Presentation on theme: "ORGANIZATIONAL INTELLIGENCE IN THE LIGHT OF LEARNING ORGANIZATIONS AND EFFECTIVE SCHOOLS Assoc.Prof.Dr. Osman TİTREK Educational Administration / Life."— Presentation transcript:
ORGANIZATIONAL INTELLIGENCE IN THE LIGHT OF LEARNING ORGANIZATIONS AND EFFECTIVE SCHOOLS Assoc.Prof.Dr. Osman TİTREK Educational Administration / Life Long Learning-LLP
ORGANIZATIONAL INTELLIGENCE One of the most important one of human brain capitals is intelligence, and effective organizations are the ones actuating brain capital in the best way.
Organizational intelligence is the capacity of an organization to create knowledge and use it to strategically adapt to its environment or marketplace. It is similar to I.Q., but framed at an organizational level (Halal, 1997).
The term "organizational intelligence" refers to the ability or capability of an organization to analyze data and translate it into usable information. It includes the organization's ability gathering data, researching events and behaviors, and an organization's capability for sharing information amongst stakeholders.
5 Cognitive Subsystems Organizational intelligence is a function of five cognitive subsystems (Halal, 2006): organizational structure, culture, stakeholder relationship, knowledge management and strategic processes
Albrecht (2009) explains organizational intelligence as the collective sum of individual intelligences and he claims seven dimensions.
1. Strategic Vision: It refers to the capacity to create evolve, and express the purpose of the enterprise and not to any particular vision, strategy, or mission concept in and of itself. The OIQ dimension of strategic vision presupposes that the leaders can articulate and evolve a success concept, and that they can reinvent it when and as necessary.
Every enterprise needs a theory — a concept, an organizing principle, a definition of the destiny it seeks to fulfill. Its leaders must ask and answer questions like: Who are we? Why do we exist? What is the primary value proposition that lies at the core of our existence? Why should the world accept, appreciate, and reward us for what we do? Note that strategic vision refers to the capacity to create, evolve, and express the purpose of the enterprise and not to any particular vision, strategy, or mission concept in and of itself.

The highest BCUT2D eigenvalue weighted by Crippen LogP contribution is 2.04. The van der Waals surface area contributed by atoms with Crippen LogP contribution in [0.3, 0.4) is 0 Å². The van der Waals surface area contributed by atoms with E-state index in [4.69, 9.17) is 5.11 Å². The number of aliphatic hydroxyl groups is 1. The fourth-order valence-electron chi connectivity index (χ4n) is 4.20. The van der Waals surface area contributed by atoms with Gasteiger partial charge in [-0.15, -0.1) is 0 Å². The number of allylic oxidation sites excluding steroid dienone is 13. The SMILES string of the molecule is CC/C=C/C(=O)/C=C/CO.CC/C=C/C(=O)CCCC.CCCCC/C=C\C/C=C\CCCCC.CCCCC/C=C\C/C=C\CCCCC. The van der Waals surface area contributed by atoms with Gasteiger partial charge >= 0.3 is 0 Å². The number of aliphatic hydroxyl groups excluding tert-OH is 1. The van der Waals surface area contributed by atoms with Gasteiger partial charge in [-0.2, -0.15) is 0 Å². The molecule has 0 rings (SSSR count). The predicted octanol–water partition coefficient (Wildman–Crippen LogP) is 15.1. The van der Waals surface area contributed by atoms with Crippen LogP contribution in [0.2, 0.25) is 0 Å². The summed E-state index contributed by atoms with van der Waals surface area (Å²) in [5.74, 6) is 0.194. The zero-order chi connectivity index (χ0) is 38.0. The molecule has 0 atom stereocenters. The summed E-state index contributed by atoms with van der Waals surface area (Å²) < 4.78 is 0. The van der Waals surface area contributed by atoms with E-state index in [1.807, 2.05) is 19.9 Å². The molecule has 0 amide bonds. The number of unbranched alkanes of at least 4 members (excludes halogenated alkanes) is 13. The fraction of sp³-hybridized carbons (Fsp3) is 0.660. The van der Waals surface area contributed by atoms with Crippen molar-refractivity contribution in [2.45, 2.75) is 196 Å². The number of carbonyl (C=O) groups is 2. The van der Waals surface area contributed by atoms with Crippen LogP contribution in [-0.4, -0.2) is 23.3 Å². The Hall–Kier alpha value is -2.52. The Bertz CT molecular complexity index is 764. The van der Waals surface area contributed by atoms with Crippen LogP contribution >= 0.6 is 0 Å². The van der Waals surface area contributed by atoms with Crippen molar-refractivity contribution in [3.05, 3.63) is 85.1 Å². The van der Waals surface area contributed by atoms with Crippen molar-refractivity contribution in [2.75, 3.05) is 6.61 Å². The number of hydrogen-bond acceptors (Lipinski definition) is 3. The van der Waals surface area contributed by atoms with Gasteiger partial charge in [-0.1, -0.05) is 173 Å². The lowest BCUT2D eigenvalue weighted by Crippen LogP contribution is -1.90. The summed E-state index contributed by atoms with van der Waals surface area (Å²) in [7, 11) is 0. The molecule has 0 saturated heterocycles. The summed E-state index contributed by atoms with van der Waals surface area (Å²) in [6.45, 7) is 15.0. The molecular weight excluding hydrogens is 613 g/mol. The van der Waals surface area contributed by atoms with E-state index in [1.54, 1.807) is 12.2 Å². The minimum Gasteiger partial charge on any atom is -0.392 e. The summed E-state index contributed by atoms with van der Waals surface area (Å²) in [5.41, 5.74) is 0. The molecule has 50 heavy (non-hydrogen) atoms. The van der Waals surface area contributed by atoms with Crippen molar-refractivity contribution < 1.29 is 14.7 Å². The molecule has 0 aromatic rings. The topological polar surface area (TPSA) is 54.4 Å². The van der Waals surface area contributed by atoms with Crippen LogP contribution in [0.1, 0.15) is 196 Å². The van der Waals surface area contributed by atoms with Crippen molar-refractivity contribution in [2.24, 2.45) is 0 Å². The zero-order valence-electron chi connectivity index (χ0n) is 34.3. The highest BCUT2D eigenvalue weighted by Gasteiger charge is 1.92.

2. Shared Fate: It means to know what the mission is, to have a sense of common purpose, and to understand individual parts in the algebra of its success. This sense that "We're all in the same boat"creates a powerful sense of community.
When all or most of the people involved in the enterprise, including associated stakeholders like key suppliers and business partners, and in some cases even the families of its members, know what the mission is, have a sense of common purpose, and understand their individual parts in the algebra of its success, they can act synergistically to achieve the vision. This sense that "We're all in the same boat" creates a powerful sense of community and esprit de corps.
3. Appetite for Change *In smart organization, change represents challenge, opportunity for new and exciting experiences, and a chance to tackle something new. *People in these environments see the need to reinvent the business model as a welcome and stimulating challenge, and a chance to learn new ways of succeeding.
Some organizational cultures, usually led by their executive teams, have become so firmly set in their ways of operating, thinking, and reacting to the environment that change represents a form of psychological discomfort or even distress. In others, change represents challenge, opportunity for new and exciting experiences, and a chance to tackle something new. People in these environments see the need to reinvent the business model as a welcome and stimulating challenge, and a chance to learn new ways of succeeding. The appetite for change needs to be big enough to accommodate the kinds of changes called for in the strategic vision.
4. Heart: Separate form the element of shared fate, the element of heart involves the willingness to give more than the standard. Organizational psychologists refer to discretionary effort as the amount of energy the members of the organization contribute over and above the level they have "contracted" to provide.
-Apart from the element of shared fate, the element of heart involves the willingness to give more than the standard. In an enterprise with little or no heart, staff members basically just do their jobs. In an organization with lots of heart, the leaders have somehow managed to earn a measure of discretionary effort, i.e. the willingness of the employees to contribute something more than expected, because they identify their success with the success of the enterprise and they want it to succeed.
5. Alignment and Congruence: Any group of more than a dozen people will start bumping into one another without a set of rules to operate by. They must organize themselves for the mission, divide up jobs and responsibilities, and work out a set of rules for interacting with one another and for dealing with the environment. -In the intelligent organization the system, broadly defined, all come together to enable the people to achieve the mission.
They must organize themselves for the mission, divide up jobs and responsibilities, and work out a set of rules for interacting with one another and for dealing with the environment. Any organizational structure you can imagine will impose limits and constraints as well as provide for cooperation. Sometimes the organization itself — the configuration of roles, goals, rules, and tools — changes from a solution to a problem in and of itself. When the design of the organization and its structures, systems, methods, processes, policies, rules and regulations, and reward systems push people in directions away from the achievement of the mission, a chiropractic adjustment is in order.